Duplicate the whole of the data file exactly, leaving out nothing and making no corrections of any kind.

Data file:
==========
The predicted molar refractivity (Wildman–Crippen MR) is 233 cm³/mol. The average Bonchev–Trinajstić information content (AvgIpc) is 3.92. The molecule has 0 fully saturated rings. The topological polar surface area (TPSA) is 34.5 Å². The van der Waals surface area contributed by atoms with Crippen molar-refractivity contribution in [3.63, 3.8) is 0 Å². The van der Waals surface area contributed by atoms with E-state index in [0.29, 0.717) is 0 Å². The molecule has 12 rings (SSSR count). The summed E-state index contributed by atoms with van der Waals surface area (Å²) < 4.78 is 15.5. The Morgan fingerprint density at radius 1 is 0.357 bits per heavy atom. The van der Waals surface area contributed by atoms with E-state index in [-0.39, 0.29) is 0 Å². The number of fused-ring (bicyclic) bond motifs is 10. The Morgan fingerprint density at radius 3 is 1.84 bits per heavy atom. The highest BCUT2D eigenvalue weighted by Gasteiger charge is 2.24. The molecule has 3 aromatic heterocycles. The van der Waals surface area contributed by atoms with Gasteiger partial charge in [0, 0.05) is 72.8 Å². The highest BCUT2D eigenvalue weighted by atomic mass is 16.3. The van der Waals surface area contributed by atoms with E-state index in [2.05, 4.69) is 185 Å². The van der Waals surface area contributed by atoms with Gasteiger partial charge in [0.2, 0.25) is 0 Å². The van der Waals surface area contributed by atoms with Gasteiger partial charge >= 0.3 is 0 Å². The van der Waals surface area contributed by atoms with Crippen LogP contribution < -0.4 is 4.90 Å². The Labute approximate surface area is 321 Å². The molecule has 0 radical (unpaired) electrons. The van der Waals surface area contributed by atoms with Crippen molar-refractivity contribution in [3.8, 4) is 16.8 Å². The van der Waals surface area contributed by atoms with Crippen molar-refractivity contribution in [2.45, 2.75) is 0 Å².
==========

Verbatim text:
The predicted molar refractivity (Wildman–Crippen MR) is 233 cm³/mol. The average Bonchev–Trinajstić information content (AvgIpc) is 3.92. The molecule has 0 fully saturated rings. The topological polar surface area (TPSA) is 34.5 Å². The van der Waals surface area contributed by atoms with Crippen molar-refractivity contribution in [3.63, 3.8) is 0 Å². The van der Waals surface area contributed by atoms with E-state index in [0.29, 0.717) is 0 Å². The molecule has 12 rings (SSSR count). The summed E-state index contributed by atoms with van der Waals surface area (Å²) < 4.78 is 15.5. The Morgan fingerprint density at radius 1 is 0.357 bits per heavy atom. The van der Waals surface area contributed by atoms with E-state index in [-0.39, 0.29) is 0 Å². The number of fused-ring (bicyclic) bond motifs is 10. The Morgan fingerprint density at radius 3 is 1.84 bits per heavy atom. The highest BCUT2D eigenvalue weighted by Gasteiger charge is 2.24. The molecule has 3 aromatic heterocycles. The van der Waals surface area contributed by atoms with Gasteiger partial charge in [0, 0.05) is 72.8 Å². The highest BCUT2D eigenvalue weighted by atomic mass is 16.3. The van der Waals surface area contributed by atoms with E-state index in [2.05, 4.69) is 185 Å². The van der Waals surface area contributed by atoms with Gasteiger partial charge in [0.2, 0.25) is 0 Å². The van der Waals surface area contributed by atoms with Gasteiger partial charge >= 0.3 is 0 Å². The van der Waals surface area contributed by atoms with Crippen LogP contribution < -0.4 is 4.90 Å². The Labute approximate surface area is 321 Å². The molecule has 0 radical (unpaired) electrons. The van der Waals surface area contributed by atoms with Crippen molar-refractivity contribution in [3.8, 4) is 16.8 Å². The van der Waals surface area contributed by atoms with Crippen molar-refractivity contribution in [2.45, 2.75) is 0 Å².